Our time in Alaska was great but now it was time to start moving South quickly. We wanted to meet our friends in Vancouver mid-August, so we had about 10 days to get there. Our GPS told us that it was a 2500 km drive to get there. So in theory that could be done pretty easily. However there are a lot of interesting short side trips possible on this route. And there was even a possibility to visit another little piece of Alaska on the way down. So it was going to be very interesting to see if we could keep our FOMO in check this time.
Our first stop was just across the border in Carcross (aka Caribou Crossing), a quite little town most of the time except for the hours when the White Pass Railway unleashes the cruise ship tourists coming from Skagway. The town’s other claim to fame is that it has the ‘smallest desert in the world’. It was indeed small. But what we found more special was that it is probably the only desert where grizzly bears can be spotted.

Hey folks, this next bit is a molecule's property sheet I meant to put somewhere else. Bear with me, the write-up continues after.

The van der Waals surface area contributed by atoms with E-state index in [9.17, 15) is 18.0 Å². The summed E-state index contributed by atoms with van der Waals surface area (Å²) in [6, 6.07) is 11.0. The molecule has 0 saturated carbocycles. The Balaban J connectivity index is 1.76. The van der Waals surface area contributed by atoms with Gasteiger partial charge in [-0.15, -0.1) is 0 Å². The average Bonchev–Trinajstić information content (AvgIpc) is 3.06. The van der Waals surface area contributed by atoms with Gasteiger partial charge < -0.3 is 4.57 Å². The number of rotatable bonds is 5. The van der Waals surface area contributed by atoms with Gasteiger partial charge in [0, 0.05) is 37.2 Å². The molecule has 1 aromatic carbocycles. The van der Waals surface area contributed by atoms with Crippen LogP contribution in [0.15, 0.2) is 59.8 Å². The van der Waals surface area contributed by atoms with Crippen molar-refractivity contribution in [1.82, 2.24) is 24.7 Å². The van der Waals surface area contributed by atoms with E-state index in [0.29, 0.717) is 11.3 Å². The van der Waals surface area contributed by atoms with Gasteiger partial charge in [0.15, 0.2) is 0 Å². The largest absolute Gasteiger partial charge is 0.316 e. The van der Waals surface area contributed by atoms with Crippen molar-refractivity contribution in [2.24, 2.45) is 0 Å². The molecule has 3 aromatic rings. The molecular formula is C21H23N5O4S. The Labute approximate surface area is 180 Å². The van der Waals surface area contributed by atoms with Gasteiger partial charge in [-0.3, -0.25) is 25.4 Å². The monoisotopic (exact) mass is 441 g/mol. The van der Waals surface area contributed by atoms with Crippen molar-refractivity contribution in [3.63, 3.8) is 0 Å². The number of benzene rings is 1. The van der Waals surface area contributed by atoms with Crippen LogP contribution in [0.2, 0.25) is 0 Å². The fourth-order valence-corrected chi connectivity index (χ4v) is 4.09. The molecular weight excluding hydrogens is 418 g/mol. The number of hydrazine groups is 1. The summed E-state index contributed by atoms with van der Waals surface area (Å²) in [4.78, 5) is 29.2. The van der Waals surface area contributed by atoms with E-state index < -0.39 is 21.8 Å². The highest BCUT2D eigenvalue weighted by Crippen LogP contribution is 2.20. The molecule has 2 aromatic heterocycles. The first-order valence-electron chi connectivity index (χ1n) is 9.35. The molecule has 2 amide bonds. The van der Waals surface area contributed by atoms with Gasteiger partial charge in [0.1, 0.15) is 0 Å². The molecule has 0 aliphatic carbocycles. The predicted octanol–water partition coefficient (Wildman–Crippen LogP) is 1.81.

After this short stop our real drive south started. We had chosen not to drive down via the Alaska Highway (the shortest route) but to try the only other route via the Casiar Stewart highway.
We kept up with our tradition of the drive up North to try to sleep by a lake whenever we could. Luckily there are plenty of lakes around. And by mid August the water is very ‘comfortable’ to swim in and…most of the mosquitos are gone.